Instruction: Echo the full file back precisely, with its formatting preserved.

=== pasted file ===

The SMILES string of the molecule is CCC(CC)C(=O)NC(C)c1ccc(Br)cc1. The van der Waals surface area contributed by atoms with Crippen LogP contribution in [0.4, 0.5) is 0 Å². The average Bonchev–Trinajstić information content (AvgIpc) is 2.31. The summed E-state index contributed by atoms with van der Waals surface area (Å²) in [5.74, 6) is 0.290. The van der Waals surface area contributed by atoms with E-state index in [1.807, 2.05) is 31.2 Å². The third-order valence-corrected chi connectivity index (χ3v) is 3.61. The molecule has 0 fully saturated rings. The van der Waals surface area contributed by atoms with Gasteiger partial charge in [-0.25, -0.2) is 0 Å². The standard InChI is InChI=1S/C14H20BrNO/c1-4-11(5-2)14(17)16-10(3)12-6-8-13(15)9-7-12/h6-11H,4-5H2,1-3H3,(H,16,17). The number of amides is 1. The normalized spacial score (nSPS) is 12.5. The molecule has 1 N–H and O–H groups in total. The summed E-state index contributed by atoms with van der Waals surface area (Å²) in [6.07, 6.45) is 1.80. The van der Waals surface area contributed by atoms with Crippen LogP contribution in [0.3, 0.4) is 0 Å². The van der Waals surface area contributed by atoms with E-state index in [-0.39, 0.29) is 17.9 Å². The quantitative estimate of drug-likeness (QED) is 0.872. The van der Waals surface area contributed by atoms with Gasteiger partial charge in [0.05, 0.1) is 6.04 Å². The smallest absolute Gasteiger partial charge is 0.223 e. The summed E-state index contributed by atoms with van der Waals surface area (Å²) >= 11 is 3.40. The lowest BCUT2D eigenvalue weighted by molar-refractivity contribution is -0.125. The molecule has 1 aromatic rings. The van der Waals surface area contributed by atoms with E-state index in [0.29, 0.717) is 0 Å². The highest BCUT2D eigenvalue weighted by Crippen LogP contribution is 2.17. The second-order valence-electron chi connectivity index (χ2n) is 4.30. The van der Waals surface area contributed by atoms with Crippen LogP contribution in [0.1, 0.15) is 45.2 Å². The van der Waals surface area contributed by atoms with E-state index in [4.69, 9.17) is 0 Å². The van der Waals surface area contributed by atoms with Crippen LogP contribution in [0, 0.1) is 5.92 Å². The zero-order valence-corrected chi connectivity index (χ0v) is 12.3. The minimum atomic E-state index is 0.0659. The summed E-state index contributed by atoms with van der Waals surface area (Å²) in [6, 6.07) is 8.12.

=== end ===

The SMILES string of the molecule is CCC(CC)C(=O)NC(C)c1ccc(Br)cc1. The van der Waals surface area contributed by atoms with Crippen LogP contribution in [0.4, 0.5) is 0 Å². The average Bonchev–Trinajstić information content (AvgIpc) is 2.31. The summed E-state index contributed by atoms with van der Waals surface area (Å²) in [5.74, 6) is 0.290. The van der Waals surface area contributed by atoms with E-state index in [1.807, 2.05) is 31.2 Å². The third-order valence-corrected chi connectivity index (χ3v) is 3.61. The molecule has 0 fully saturated rings. The van der Waals surface area contributed by atoms with Gasteiger partial charge in [-0.25, -0.2) is 0 Å². The standard InChI is InChI=1S/C14H20BrNO/c1-4-11(5-2)14(17)16-10(3)12-6-8-13(15)9-7-12/h6-11H,4-5H2,1-3H3,(H,16,17). The number of amides is 1. The normalized spacial score (nSPS) is 12.5. The molecule has 1 N–H and O–H groups in total. The summed E-state index contributed by atoms with van der Waals surface area (Å²) in [6.07, 6.45) is 1.80. The van der Waals surface area contributed by atoms with Crippen LogP contribution in [0.3, 0.4) is 0 Å². The van der Waals surface area contributed by atoms with E-state index in [-0.39, 0.29) is 17.9 Å². The quantitative estimate of drug-likeness (QED) is 0.872. The van der Waals surface area contributed by atoms with Gasteiger partial charge in [0.05, 0.1) is 6.04 Å². The smallest absolute Gasteiger partial charge is 0.223 e. The summed E-state index contributed by atoms with van der Waals surface area (Å²) >= 11 is 3.40. The lowest BCUT2D eigenvalue weighted by molar-refractivity contribution is -0.125. The molecule has 1 aromatic rings. The van der Waals surface area contributed by atoms with E-state index in [0.29, 0.717) is 0 Å². The highest BCUT2D eigenvalue weighted by Crippen LogP contribution is 2.17. The second-order valence-electron chi connectivity index (χ2n) is 4.30. The van der Waals surface area contributed by atoms with Crippen LogP contribution in [0.1, 0.15) is 45.2 Å². The van der Waals surface area contributed by atoms with E-state index in [4.69, 9.17) is 0 Å². The van der Waals surface area contributed by atoms with Crippen LogP contribution in [0, 0.1) is 5.92 Å². The zero-order valence-corrected chi connectivity index (χ0v) is 12.3. The minimum atomic E-state index is 0.0659. The summed E-state index contributed by atoms with van der Waals surface area (Å²) in [6, 6.07) is 8.12.